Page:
In Minneapolis, the group said it's working with the Red Cross. Yet members of the Red Cross working at the disaster zone questioned by ABC News weren't aware of the Church's assistance.

"We will stay in Minneapolis as long as help is needed," said church spokeswoman Pouw.
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Old 08-04-2007, 11:58 AM   #24
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As much as I despise Scientology... sorry, but you'll see members of every church at places where a tragedy happened. And there are always people hoping for some to join their religion (which isn't to say that everyone hopes for it, but so it is with Scientologists).
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Old 08-04-2007, 11:33 PM   #25
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Quote:
Originally posted by nathan1977
Scientology isn't a religion. At this point it's more or less a networking club for Hollywood folks.


what qualifies or disqualifies something from the status of a "religion"? who gets to determine that?
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Old 08-08-2007, 06:53 AM   #26
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what qualifies or disqualifies something from the status of a "religion"? who gets to determine that?
It's a good question, huh. I was giving it a bit of thought when bvs posed the question, too, being one who thinks it isn't a Church. So how can I say that? I'll admit I don't really know. I don't know what makes a Church, one of the long standing and respected ones, one, anyway. Is it genuine belief in a god and teachings of good? Or at least learnings along the path of good and bad, evil and purity, etc. Without bogging down in airy-fairy wankering, is there a god at the heart or core of Scientology? I don't see religion. I do liken that absence to other religions we have today, but I won't keep going on because only more people will be offended.
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Old 08-08-2007, 08:51 AM   #27
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Originally posted by Angela Harlem

Without bogging down in airy-fairy wankering, is there a god at the heart or core of Scientology? I don't see religion.
From what I've read, they believe in a Supreme Being and the practitioners of Scientology have as their goal spiritual enlightenment, but they don't "worship" God because they don't feel that humans can truly worship God until they've attained enlightenment. They respect the Bible as the teachings of Jesus Christ and have no argument with it, much as, say, the Buddhists accept Jesus and the Bible. They say they welcome all denominations, so that one can be a Catholic Scientologist, for example. They are, in my opinion, the very definition of a religion, no better and no worse than Christianity.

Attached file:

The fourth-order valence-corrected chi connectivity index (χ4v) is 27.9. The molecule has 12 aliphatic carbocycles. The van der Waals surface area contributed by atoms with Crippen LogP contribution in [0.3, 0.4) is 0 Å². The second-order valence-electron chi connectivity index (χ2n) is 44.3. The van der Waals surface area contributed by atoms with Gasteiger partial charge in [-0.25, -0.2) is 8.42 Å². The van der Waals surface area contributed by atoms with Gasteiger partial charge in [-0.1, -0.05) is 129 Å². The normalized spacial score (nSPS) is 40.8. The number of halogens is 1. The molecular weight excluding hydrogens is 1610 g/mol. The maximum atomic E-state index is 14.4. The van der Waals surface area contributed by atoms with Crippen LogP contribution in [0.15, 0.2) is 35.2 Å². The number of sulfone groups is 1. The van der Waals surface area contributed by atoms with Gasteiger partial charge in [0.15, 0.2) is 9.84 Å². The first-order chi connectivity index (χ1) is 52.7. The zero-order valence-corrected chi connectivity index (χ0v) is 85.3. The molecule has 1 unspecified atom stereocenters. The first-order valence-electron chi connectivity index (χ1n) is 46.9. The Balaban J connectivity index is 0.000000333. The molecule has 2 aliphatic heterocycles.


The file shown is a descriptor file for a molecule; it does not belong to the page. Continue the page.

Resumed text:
Truth be told, I probably respect Scientology more than Christianity.
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Old 08-08-2007, 10:07 PM   #28
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Well...there's a fine line that can be drawn here. I mean, the Catholics used to charge "indulgences" as means of penance, right?
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Old 08-08-2007, 10:10 PM   #29
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Originally posted by MrsSpringsteen
But critics accuse the church of using these disasters to convert people at their most vulnerable moments to their religion.

Longtime critic Rick Ross, who runs a watchdog Web site, cultnews.net, maintains that the church milks human tragedy to promote itself.
I think we've effectively described every "religious charity" here, which is why most non-Christians are quite suspicious of government-funded "faith-based initiatives."
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Old 01-04-2009, 04:29 PM   #30
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SCIENTOLOGY IS DANGEROUS - What Would Tyler Durden Do

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SCIENTOLOGY IS DANGEROUS 5.11.2007
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For years the rumor has been that Jett Travolta, the now 14-year-old son of John Travolta and Kelly Preston, is autistic. Unfortunately for Jett, autism is not recognized by the Church of Scientology, of which Preston and Travolta are both prominent members. The Travolta's instead say he suffers from Kawasaki syndrome, an illness characterized by high fever, painful rash, lymph-node swelling and street legal rice-rockets. Four years ago, Kelly got out her hounds-tooth coat and pipe and giant magnifying glass and used her sleuthiness to determine that the cause was environmental toxins. Specifically, carpet cleaning chemicals. Then Kelly used a Scientology endorsed program created by L. Ron Hubbard to cure him. And it worked! No, wait, did I say, "it worked"? I meant to say, "it failed completely!"
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I say we give the Scientology method a few more years to kick in. Soon, Jett will be dead. Ta-da!